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Search results for "high-rise" ...

  • KyCIR: Despite Calls For Help, Bedbugs Infest Louisville Public Housing Complex

    Residents of a high-rise public housing complex for the elderly complained for years about the bedbugs. It was a relentless infestation that the housing authority paid little attention to, and the city’s code enforcement officers insisted they weren’t responsible for. Jacob Ryan used data and interviews with residents to show that the issue was pervasive -- and ignored.
  • The Impact After the CHA Plan for Transformation

    Data from U.S. Housing & Urban Development, the Chicago Housing Authority and the U.S. Census Bureau was analyzed by census tract in the city of Chicago and by municipality in the six-county suburban area for the years 2000 and 2015. In 1999, Mayor Richard M. Daley boldly promised to transform public housing in Chicago — in part by tearing down the high-rise housing projects that lined the city’s expressways and surrounded the Loop. Today, nearly every Chicago neighborhood — and almost every suburb — has felt the impact of the Chicago Housing Authority’s “Plan for Transformation,” a Better Government Association and Chicago Sun-Times analysis has found.
  • Las Vegas Construction Deaths

    Workers had been dying at a rate of one every six weeks -- 12 deaths in 18 months -- until contractors made sweeping safety improvements after the Las Vegas Sun revealed that poor safety practices and lax oversight by state regulators had contributed to the fatalities. Before the story, construction safety had been a non-issue in Las Vegas. The deaths were considered the cost of doing business in a $32 billion building boom, the biggest in Las Vegas history. High-rise construction is dangerous, authorities said. Contractors and state regulators blamed many of the accidents on the dead workers themselves. This investigation found those arguments were "plainly wrong."
  • Trapped in Despair

    The Wilmington Housing Authority high-rises are flooded with drugs, prostitutes, and criminals. Among some of the residents are the elderly and handicapped who are at times afraid to leave their apartments. The elevators frequently break down, stranding residents that rely on them. The worst part is that the executive director, the mayor and the lawmakers know about the existence of the problems within the high-rises.
  • Dumping Grounds?; Just Moving On; Six More Years

    "The Chicago Housing Authority will spend $1.6 billion on its 'Plan for Transformation'- a 10-year urban reform plan to destroy and tear-down more than 38,000 units of high-rise public housing and rebuild vibrant condo-style mixed-income housing in its place. Yet seven years into the plan, the authority has only built 1,600 replacement units of a promised 6,000 in mixed-income condos."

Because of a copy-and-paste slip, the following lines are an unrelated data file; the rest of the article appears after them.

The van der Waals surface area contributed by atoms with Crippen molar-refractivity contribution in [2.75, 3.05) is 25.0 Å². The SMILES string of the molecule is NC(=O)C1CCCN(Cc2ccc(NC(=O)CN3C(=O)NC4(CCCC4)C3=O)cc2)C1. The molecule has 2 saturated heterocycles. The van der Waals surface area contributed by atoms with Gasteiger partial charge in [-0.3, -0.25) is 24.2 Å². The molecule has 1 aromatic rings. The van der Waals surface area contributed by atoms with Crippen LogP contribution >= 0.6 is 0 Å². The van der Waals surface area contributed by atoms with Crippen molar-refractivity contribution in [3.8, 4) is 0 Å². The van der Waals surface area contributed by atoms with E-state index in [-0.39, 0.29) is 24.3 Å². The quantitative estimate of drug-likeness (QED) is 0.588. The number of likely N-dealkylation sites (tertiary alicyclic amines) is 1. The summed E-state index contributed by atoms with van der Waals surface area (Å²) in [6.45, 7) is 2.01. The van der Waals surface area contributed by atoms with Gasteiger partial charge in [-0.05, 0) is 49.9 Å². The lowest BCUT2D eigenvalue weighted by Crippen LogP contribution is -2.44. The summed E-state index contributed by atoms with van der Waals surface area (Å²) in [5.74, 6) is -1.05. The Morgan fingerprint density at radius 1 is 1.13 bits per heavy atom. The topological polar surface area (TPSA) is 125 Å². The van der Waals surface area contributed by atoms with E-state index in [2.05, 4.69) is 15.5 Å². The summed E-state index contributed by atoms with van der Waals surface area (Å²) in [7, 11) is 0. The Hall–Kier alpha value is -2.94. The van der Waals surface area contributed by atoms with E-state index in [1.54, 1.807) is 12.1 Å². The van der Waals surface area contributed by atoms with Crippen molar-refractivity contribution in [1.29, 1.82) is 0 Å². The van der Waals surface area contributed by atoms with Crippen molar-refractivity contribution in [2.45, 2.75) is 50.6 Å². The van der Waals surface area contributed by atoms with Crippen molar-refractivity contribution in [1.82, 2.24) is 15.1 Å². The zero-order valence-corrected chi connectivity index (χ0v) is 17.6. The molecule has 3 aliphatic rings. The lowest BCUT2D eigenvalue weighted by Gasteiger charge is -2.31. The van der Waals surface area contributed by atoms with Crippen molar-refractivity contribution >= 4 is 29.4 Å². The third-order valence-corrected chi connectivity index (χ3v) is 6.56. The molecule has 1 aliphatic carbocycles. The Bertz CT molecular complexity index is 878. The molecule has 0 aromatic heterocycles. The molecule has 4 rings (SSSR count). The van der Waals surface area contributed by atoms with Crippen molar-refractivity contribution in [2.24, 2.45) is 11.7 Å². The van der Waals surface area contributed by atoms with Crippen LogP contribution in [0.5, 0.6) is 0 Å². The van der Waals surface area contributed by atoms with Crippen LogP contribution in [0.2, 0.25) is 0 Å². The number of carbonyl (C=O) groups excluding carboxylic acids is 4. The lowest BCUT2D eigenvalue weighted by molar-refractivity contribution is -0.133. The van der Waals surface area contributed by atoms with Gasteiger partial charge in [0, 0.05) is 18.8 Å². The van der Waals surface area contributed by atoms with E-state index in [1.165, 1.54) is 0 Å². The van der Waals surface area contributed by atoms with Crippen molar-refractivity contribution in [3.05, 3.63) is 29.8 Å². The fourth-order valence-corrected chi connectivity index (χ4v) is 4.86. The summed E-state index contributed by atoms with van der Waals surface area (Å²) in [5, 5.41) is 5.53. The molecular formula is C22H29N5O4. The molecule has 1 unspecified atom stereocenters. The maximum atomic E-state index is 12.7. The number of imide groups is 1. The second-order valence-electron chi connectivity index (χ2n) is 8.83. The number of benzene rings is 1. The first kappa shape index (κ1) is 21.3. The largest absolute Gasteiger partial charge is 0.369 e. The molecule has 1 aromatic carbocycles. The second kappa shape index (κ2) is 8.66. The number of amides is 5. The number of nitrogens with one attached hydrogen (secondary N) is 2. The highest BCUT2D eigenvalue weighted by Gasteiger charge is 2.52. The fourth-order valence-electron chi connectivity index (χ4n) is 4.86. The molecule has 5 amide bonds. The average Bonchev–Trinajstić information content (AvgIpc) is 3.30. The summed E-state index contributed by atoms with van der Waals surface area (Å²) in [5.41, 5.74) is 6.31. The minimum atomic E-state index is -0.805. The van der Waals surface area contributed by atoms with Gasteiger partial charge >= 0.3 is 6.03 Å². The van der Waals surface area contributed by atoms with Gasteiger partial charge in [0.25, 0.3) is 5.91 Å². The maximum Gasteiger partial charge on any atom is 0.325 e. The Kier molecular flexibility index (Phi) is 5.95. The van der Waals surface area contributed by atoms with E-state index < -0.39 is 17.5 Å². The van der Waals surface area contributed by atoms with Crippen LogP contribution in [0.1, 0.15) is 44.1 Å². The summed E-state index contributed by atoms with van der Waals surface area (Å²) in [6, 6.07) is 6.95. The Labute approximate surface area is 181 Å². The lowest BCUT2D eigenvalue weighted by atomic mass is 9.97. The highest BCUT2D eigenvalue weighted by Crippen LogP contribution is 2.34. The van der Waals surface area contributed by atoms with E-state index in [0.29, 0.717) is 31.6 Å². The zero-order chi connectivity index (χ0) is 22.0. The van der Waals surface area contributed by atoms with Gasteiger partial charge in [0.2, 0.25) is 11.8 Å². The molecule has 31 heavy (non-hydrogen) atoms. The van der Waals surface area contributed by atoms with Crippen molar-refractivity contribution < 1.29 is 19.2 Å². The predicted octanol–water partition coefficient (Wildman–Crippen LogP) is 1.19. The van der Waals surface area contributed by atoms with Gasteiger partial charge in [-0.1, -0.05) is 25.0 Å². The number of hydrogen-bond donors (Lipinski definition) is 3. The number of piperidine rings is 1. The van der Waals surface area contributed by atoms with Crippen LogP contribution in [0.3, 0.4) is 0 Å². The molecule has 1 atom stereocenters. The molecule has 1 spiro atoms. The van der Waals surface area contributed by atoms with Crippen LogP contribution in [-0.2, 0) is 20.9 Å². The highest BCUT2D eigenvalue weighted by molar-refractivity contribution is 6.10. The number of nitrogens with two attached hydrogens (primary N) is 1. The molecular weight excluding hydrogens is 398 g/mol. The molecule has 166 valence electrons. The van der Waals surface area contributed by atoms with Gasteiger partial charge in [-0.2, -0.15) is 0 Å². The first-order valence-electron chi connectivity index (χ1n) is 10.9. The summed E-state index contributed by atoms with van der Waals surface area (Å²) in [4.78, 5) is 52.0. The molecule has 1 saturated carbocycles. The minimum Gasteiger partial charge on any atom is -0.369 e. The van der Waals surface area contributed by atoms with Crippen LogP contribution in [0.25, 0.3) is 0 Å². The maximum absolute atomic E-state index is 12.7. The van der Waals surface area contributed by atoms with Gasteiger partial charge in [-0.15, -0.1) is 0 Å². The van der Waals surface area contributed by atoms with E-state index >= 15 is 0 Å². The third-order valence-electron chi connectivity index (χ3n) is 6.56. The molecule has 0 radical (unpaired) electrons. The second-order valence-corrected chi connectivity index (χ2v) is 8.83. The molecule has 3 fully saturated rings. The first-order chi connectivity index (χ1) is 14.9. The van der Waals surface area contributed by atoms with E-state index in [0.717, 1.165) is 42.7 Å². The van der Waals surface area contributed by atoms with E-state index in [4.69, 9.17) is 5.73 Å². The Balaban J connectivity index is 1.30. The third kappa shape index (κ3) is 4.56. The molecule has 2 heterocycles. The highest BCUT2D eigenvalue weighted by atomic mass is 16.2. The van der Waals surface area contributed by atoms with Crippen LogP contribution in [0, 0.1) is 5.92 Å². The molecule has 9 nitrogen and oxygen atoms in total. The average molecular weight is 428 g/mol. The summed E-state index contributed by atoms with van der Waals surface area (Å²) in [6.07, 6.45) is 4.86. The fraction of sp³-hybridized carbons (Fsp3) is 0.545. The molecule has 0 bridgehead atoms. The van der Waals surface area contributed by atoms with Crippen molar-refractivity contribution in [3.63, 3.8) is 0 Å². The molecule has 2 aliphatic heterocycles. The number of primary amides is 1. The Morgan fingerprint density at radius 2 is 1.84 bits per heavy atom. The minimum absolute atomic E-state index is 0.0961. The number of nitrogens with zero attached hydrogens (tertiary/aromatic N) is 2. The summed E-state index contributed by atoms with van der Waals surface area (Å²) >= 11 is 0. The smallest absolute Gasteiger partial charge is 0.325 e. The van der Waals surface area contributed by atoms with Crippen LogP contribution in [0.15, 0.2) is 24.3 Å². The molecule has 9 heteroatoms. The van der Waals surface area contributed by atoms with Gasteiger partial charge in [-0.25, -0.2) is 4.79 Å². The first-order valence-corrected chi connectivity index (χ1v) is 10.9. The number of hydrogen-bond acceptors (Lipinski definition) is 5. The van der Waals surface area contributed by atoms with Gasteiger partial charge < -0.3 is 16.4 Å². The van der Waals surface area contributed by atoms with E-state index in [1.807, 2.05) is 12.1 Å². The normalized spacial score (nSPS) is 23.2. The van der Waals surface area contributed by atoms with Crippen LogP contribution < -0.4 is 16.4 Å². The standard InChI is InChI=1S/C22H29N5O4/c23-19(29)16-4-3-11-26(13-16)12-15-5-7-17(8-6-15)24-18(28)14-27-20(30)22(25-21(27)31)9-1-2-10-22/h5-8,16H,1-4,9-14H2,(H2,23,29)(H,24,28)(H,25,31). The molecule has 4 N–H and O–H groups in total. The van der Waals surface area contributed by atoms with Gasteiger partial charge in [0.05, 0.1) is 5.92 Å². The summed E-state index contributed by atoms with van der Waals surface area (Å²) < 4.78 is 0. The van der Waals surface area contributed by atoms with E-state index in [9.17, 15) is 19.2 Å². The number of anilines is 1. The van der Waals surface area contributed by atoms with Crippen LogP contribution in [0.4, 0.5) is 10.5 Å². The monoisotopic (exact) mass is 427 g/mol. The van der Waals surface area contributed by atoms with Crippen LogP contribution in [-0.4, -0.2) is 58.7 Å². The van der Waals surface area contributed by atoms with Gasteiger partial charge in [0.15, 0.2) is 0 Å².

• Chicago Hope

    This article examines HUD's latest effort to house the poor and replace deteriorating, high-rise projects. Focusing particularly on Chicago, the Section 8 voucher program and HOPE VI revitalization initiative are highlighted.
  • This Job Can Kill You: Demolition Work -- A Deadly Calling

    This investigation singles out demolition workers, manual laborers who pave the way for Manhattan's glamorous high-rise construction business by tearing down old buildings, as the least protected and most susceptible to injury or unfair business practices in the entire construction industry.
  • High-Rise Hazards

    The Morning Call reports: "Fire officials agree that sprinklers can save lives and minimize damage. But cost has been a major roadblock to more governments enacting laws mandating their installation."
  • Private Firm Keep Tight Grip on Public Housing

    This article investigates a redevelopment project in a Chicago neighborhood that has caused many families to move out of their homes into other neighborhoods. This redevelopment had been on hold for a 15-month period because of a disagreement between the high-rise being redeveloped and The Habitat Co., a private real estate firm.
  • "Life in the projects is my start, not my finish."

    The "warehousing" of the poor in high-rise housing projects like Darst-Webbe is becoming a thing of the past. If the federal governemnt accepts a proposal by the city od St. Louis, Darst-Webbe -- now largely abandoned -- will go the way of so many public housing projects projects across the country. The high-rises will be demolished to make room for a new experiemnt in public housing, a neighborhood approach to attract low and middle income renters as well as home owners.